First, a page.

One Common Mental Mistake Writers Make

blog 1 (Photo Credit: Frank Camhi)

“Writing” is a broad term. Everyone specializes to an extent. Before you look at a piece and ask “does this work?”, you need to know where you want it to work. Professional, personal, or among friends? Academic or steam-punk? Novel series or flash fiction? What age is the audience? The problem is that discussions of “what works” can be completely meaningless if we do not first establish the context.

In my experience, learning to write is similar to training in a martial art. Each discipline of writing has its own flavor and even with in a particular art you can have different objectives (hobby, social, professional, practical, etc.

To help make things clearer, let’s take a couple of scenarios and see how their effectiveness changes when we change the writing context. Let’s use… a long descriptive passage. Would this work in any or every context?

In surreal fiction a fairly long descriptive passage might be necessary in order to ground the reader. In academic writing, same goes. But in flash fiction you may have just consumed half your word count with that long descriptive passage. If you are writing for very young readers, the kids may have wandered off. And if an agent or editor is reading it… they may have their doubts.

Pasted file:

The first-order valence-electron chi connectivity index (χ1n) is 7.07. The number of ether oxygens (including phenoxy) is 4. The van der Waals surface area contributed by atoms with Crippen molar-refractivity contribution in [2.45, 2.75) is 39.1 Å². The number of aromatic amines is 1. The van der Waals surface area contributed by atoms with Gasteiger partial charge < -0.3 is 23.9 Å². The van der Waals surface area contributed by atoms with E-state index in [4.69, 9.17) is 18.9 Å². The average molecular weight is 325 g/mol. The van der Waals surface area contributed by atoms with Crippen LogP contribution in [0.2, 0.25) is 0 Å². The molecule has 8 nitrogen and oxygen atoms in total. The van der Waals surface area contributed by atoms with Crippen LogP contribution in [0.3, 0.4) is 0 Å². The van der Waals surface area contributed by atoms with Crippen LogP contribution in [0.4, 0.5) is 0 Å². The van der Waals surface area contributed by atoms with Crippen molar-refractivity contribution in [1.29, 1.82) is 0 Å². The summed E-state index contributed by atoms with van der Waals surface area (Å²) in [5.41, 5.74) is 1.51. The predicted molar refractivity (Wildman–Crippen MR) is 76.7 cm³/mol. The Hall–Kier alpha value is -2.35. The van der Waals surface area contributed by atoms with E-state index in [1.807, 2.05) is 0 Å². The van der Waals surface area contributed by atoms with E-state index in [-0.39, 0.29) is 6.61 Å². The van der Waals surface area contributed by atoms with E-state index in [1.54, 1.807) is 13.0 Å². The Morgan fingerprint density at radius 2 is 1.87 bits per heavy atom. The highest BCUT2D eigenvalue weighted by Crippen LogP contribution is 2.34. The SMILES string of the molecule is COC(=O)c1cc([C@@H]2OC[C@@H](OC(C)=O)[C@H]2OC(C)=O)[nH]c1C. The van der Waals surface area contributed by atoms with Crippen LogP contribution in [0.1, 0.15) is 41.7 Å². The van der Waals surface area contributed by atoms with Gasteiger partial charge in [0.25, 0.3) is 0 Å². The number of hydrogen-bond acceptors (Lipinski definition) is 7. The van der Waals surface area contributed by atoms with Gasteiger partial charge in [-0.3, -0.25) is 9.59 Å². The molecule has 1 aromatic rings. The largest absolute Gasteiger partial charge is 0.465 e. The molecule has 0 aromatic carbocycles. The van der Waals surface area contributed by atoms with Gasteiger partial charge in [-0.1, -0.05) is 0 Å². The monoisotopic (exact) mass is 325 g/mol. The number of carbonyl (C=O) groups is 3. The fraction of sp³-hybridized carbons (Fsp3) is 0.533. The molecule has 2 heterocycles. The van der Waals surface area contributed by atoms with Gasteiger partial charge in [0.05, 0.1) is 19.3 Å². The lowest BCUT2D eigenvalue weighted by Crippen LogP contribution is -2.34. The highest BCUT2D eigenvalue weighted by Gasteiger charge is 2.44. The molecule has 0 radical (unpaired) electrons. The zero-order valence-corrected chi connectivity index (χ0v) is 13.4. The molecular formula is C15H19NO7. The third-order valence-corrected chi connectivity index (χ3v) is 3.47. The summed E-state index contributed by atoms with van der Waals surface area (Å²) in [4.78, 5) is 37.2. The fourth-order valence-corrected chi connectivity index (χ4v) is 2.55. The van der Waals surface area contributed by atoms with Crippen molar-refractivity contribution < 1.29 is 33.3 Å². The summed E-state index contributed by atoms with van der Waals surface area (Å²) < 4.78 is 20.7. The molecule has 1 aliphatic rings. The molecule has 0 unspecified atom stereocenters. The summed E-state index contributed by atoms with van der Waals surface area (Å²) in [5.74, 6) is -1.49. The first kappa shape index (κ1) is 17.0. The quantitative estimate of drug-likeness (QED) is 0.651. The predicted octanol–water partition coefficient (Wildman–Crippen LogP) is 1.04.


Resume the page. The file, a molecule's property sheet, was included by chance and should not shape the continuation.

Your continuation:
What about have use of slang? Context matters. In academic articles ya’ll prob’ly won’t ge’ away wi’ it. Young readers (who read your work themselves) also might struggle. But with right amount, right age group, and right genre… go ahead and try it.

We could go on and on.

Instead, let’s just say that defining context is essential to determining what works and what does not work. Knowing the “what works where” is important so that you – the writer – can figure out where to invest your effort. What skills to develop and what can be safely less-developed.

Even if you do write in multiple areas, I suggest that your training be 100% relevant to the contexts for which you wish to “train”. Specific training leads to specific results. Unfocused training leads to unfocused results. And unfocused results can result in missing the target agent, publisher, or audience.

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